As judicial reform negotiation talks continued to develop over Wednesday, Likud party stalwart Uriel Lynn published his own legal overhaul outline as a proposal, which among other ideas suggested Israel's president also be the president of the Judicial Selection Committee.
Lynn, currently the president of the Federation of the Israeli Chambers of Commerce and formerly the chairman of the Constitution, Law and Justice Committee, said that the outline wasn't one of compromise, but based on his legislative experience would benefit all political factions.
Like President Isaac Herzog's own outline, the people's directive, the new outline proposes eleven Judicial Selection Committee panelists, the High Court Justice president, two other justices, one coalition MK and two opposition MKS, three ministers and two jurist public representatives. However, Lynn proposed that for High Court appointees, the state president should serve as the committee chairperson, and the candidates be subjected to a public hearing.
Completion of the Israeli constitution
As with many of the other outside outline proposals, Lynn's plan calls for the completion of the Israeli constitution, assembling a list of Basic Laws into a formal document - though excluding ones that are designed to solve coalition or personal problems. It would also give Basic Laws normative supremacy, and a special method for passing Basic Laws. They would also be immune from judicial review, which was one of the first reform provisions forwarded by the coalition.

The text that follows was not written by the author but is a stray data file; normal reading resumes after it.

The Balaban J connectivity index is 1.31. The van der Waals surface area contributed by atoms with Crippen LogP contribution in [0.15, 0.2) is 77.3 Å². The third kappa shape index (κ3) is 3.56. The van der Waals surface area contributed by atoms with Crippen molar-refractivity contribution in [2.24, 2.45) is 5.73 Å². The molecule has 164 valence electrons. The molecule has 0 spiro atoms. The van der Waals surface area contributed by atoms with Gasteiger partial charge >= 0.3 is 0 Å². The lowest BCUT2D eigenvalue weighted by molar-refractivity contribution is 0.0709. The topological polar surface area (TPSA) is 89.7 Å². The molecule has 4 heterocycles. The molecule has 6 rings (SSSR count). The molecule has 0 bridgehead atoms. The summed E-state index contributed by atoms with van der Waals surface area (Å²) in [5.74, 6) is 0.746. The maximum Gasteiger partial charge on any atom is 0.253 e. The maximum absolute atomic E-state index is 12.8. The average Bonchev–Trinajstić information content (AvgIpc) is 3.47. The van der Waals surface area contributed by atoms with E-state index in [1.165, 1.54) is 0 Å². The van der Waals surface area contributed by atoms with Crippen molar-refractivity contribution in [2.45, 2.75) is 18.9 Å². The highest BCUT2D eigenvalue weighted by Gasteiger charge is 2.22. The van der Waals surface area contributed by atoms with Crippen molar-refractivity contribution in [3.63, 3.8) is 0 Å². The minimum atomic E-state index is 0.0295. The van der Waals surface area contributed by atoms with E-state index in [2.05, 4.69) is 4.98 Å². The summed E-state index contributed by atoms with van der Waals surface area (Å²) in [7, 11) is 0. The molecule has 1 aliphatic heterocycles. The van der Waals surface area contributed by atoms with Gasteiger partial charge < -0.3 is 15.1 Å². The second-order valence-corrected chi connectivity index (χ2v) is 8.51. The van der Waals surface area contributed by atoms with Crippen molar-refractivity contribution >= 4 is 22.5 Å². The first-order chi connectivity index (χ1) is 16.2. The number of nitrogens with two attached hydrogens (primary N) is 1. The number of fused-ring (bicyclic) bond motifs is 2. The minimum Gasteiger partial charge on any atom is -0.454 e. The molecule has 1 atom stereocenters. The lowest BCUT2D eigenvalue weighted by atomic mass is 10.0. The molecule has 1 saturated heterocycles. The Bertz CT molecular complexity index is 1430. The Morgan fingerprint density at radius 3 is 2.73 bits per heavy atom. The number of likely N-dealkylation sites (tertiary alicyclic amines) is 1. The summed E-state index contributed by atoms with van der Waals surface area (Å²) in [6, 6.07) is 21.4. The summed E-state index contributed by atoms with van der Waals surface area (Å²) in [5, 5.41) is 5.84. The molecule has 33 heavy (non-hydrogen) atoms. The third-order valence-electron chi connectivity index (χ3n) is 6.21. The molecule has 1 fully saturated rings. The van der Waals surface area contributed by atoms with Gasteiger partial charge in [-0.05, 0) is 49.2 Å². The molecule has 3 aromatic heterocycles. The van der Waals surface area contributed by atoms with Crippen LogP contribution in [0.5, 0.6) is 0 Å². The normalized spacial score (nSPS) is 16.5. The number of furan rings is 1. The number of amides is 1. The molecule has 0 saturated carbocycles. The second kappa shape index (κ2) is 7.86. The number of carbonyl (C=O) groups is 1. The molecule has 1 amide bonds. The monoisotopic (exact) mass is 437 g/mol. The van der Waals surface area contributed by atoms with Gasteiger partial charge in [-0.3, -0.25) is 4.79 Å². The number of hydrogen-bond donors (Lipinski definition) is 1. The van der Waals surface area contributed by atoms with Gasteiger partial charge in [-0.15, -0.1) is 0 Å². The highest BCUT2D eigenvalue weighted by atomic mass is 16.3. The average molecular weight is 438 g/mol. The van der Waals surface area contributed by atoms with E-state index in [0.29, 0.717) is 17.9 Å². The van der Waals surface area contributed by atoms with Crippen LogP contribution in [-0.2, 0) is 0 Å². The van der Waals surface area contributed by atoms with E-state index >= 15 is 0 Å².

The High Court would retain judicial review for normal legislation under Lynn's plan, but the Knesset would have an 67 MK majority override clause.
Lynn proposed that officials not be obligated to accept the opinions of government legal advisers, which would not be legally binding. He also proposed that the Reasonableness Clause not apply to policy or general law, but would still apply to individual people and institutions.
The former Likud MK also proposed that there be term limits for prime ministers. Israeli leaders would not be able to serve more than two full terms in office.